"When I heard there were guns in the house, I begged [Sandra] to get out before something happened to her," McGrath later wrote in her victim impact statement.
Three and a half hours after shooting his wife at Home Depot, Terry Finn was sitting in a police interview room in Peterborough, wearing a blue jumpsuit and disposable booties over his bare feet, calmly confessing his crime to Det. Mark Reesor.
Finn explained he intended to shoot his wife, then kill himself. He said he was stressed, depressed and anxious over the recent move to their son’s home and the ensuing renovations.
"I’m a heinous asshole. I’m a bit of a bastard. I should never have done it. I walked up to that window, I said, 'It’s got to happen,'" Finn said. "I was going to shoot myself, do her and do myself at the same time."
He said police arrived before he could turn the gun on himself. But Sandra’s sister doesn’t believe that was ever his plan.
"He stood right beside her as she was lying bleeding to death and had lit up a cigarette, calm, cool, collected … and if you saw that 48-minute [police interview] video, same thing — there was no remorse, there wasn’t a tear, nothing," Heather Fields said.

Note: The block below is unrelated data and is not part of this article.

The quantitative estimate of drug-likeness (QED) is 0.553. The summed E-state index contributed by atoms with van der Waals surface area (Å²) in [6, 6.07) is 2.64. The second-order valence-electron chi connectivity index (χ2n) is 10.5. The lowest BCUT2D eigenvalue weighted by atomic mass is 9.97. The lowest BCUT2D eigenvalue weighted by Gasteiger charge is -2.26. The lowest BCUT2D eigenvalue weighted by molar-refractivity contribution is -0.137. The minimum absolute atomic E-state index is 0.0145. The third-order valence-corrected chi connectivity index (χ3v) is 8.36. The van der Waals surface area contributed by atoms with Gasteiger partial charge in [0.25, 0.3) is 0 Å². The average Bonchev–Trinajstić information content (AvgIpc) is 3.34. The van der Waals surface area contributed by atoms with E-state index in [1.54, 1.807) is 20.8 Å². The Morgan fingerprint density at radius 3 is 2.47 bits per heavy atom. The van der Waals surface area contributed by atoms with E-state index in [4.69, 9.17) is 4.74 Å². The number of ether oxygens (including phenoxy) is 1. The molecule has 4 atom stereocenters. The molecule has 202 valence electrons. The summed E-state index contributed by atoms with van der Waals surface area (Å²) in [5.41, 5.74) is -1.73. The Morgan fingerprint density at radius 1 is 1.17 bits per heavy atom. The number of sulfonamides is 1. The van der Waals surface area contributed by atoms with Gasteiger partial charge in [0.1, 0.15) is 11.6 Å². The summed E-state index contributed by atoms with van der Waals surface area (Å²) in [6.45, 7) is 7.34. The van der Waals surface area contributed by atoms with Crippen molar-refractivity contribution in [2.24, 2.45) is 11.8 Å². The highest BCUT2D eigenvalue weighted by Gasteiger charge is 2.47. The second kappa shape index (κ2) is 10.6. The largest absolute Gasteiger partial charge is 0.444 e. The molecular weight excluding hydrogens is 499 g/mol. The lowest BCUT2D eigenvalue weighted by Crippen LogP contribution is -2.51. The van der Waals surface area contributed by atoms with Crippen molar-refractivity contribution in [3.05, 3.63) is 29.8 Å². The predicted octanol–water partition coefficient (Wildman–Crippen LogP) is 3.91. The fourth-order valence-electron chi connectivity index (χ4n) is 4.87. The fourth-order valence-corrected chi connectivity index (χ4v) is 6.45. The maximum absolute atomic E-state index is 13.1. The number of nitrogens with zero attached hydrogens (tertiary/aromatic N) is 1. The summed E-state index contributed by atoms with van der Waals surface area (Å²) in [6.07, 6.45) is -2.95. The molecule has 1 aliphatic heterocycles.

During the police interview, Finn asked about his wife’s condition just once, but mentioned their dogs, which were in the back seat at the time of the shooting, eight times.
"They have to stay together, they’re beautiful little pups," Finn told the detective.
In court, Carolle Boyce watched Finn, looking for any sign of remorse.
"Once, he leaned forward to get a Kleenex and I thought, holy, you mean he's actually going to show some emotion?" Boyce recalled. "All he did was clean his glasses."
On Jan. 23, Terry Finn was found guilty of first-degree murder and sentenced to life in prison with no eligibility of parole for 25 years. Unless he lives to be 100, he’ll die in prison.
'Every day I cry'
On Aug. 19, 2018, John Allan, 63, killed his wife, Wendy Allan, 51, at the couple’s farm at Pigeon Lake. Two of their children were home at the time.
"I'm so thankful he didn't hurt the kids. He went around the back of the house and killed himself," said Angela Askew, Wendy’s mother, dabbing her face with a tissue. "The sergeant... said, 'It was intentional. He knew what he was doing.'"